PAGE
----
Brian Yeardley Continental has warned that the closure of the Folkestone Harbour and Alconbury truckstops, combined with the shutting down of French truckstops near Calais, could force UK drivers to exceed driving hours.
Hauliers have suffered a slew of truckstop closures in recent weeks, in the UK and France.
The A1(M) Alconbury truck stop closed earlier this month, after owner Maritime Transport’s decision to use it for its own, expanding fleet. This was followed by news that Folkestone Harbour truck stop will shut in April as part of plans to regenerate the harbour.
Sanef, the French motorway operator, is to temporarily close four rest areas on the A16 and A26 until the end of June, due to a rise in migrants returning to Calais after the closure of the migrant camp in September last year.
Brian Yeardley Continental MD Kevin Hopper criticised Folkestone Council for not taking hauliers’ needs into consideration when granting planning permission for the Folkestone Harbour regeneration scheme.
“No one seems to care about what happens to the firms using this site but this and the Alconbury site were two major parking areas for our business, where our drivers could park safely and securely before making morning deliveries in the south of England. Where are they supposed to park now?”
Pointing to the closure of the truck stops in France and the return of migrants to the Calais area, Hopper added: “Clearly our needs have not been taken into account at Folkestone. My drivers are instructed to park four hours out of Calais to avoid any migrants and I am not going to endanger their security by instructing them to park any closer.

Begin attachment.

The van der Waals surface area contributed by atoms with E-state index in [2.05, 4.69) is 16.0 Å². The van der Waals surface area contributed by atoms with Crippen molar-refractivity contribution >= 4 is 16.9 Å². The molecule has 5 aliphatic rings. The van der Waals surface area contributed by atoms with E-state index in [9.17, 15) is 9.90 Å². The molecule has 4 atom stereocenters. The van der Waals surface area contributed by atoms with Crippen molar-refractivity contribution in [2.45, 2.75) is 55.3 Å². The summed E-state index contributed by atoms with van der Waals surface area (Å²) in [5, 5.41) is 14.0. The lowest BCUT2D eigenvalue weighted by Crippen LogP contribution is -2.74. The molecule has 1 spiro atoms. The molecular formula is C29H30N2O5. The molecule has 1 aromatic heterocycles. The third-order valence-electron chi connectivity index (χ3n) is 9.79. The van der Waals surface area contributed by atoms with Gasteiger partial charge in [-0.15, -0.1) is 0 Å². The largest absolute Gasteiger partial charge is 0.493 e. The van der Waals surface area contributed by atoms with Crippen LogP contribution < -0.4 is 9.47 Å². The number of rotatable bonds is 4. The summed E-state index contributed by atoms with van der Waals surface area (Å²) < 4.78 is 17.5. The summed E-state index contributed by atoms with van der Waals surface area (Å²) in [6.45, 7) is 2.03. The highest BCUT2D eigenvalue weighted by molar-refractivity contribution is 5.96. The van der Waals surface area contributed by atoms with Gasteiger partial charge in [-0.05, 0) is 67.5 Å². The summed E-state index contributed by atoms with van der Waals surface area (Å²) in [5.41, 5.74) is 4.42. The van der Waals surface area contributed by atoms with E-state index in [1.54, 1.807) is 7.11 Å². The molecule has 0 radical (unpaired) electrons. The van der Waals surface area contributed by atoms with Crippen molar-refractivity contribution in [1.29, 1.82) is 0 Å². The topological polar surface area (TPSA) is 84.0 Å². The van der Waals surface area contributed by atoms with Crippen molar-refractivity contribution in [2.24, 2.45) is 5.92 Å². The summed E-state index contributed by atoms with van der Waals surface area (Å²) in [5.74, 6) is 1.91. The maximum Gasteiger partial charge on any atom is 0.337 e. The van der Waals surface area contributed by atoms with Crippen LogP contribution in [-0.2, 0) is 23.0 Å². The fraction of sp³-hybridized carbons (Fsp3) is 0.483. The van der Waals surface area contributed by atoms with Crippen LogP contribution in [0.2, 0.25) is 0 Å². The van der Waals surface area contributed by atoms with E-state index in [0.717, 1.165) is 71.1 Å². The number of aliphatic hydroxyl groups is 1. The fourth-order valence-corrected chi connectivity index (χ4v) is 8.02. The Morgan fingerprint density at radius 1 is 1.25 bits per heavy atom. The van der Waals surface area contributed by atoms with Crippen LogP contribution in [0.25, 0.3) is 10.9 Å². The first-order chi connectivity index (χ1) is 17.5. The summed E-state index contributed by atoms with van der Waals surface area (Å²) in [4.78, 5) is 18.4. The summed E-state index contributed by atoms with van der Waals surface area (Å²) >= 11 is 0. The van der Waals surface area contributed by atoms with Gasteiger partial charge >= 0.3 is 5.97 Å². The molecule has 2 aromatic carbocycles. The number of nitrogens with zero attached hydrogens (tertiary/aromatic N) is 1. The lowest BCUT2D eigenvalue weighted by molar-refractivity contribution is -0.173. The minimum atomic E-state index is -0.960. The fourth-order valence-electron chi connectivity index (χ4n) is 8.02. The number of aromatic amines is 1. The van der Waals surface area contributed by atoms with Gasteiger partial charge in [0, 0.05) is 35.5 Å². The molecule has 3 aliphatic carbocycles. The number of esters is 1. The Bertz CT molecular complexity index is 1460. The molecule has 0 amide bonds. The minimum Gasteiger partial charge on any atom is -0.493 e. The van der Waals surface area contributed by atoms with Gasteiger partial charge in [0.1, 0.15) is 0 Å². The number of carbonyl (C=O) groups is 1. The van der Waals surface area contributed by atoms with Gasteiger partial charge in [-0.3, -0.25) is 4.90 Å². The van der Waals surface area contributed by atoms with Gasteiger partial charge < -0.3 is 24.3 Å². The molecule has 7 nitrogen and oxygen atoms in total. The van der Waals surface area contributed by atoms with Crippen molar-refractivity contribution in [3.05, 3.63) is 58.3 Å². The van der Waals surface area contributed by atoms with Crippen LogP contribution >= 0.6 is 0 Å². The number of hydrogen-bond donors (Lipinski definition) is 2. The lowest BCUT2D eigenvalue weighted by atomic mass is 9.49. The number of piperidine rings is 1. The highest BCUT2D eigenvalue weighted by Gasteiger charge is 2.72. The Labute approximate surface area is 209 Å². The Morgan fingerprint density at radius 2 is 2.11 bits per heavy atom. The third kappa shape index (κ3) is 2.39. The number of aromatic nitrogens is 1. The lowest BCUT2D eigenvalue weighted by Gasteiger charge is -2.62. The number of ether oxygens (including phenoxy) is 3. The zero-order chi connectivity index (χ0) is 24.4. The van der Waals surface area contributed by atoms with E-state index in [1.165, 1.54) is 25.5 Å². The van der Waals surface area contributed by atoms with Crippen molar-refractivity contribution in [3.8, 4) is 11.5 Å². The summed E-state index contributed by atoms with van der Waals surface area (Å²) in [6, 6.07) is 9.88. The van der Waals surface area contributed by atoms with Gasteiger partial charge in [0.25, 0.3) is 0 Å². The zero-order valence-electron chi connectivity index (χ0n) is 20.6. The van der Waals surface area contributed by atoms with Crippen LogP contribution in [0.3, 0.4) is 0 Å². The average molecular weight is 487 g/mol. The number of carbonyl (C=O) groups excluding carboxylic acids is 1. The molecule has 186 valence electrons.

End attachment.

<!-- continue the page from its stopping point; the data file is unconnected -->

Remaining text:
"But now the Folkestone Harbour parking facilities are closing, that could force drivers returning via Calais to exceed their driving hours [when] trying to find an alternative parking site to Folkestone, but no one seems to care about that.”
The FTA voiced concerns about the closure of the French truck stops this week. Deputy chief executive James Hookham said: “Legally, drivers have no choice but to stop when it’s time to take a break and it’s vital they can park in secure areas where their trucks will be safe.
“Closing these rest areas means drivers will be forced to find alternative unsecured stopping points, which could put them at risk of migrants boarding their vehicles, potentially causing damage to their trucks, writing off their loads and leading to heavy and unnecessary fines for their employers.
"Drivers could even be at risk of attack from particularly desperate individuals.”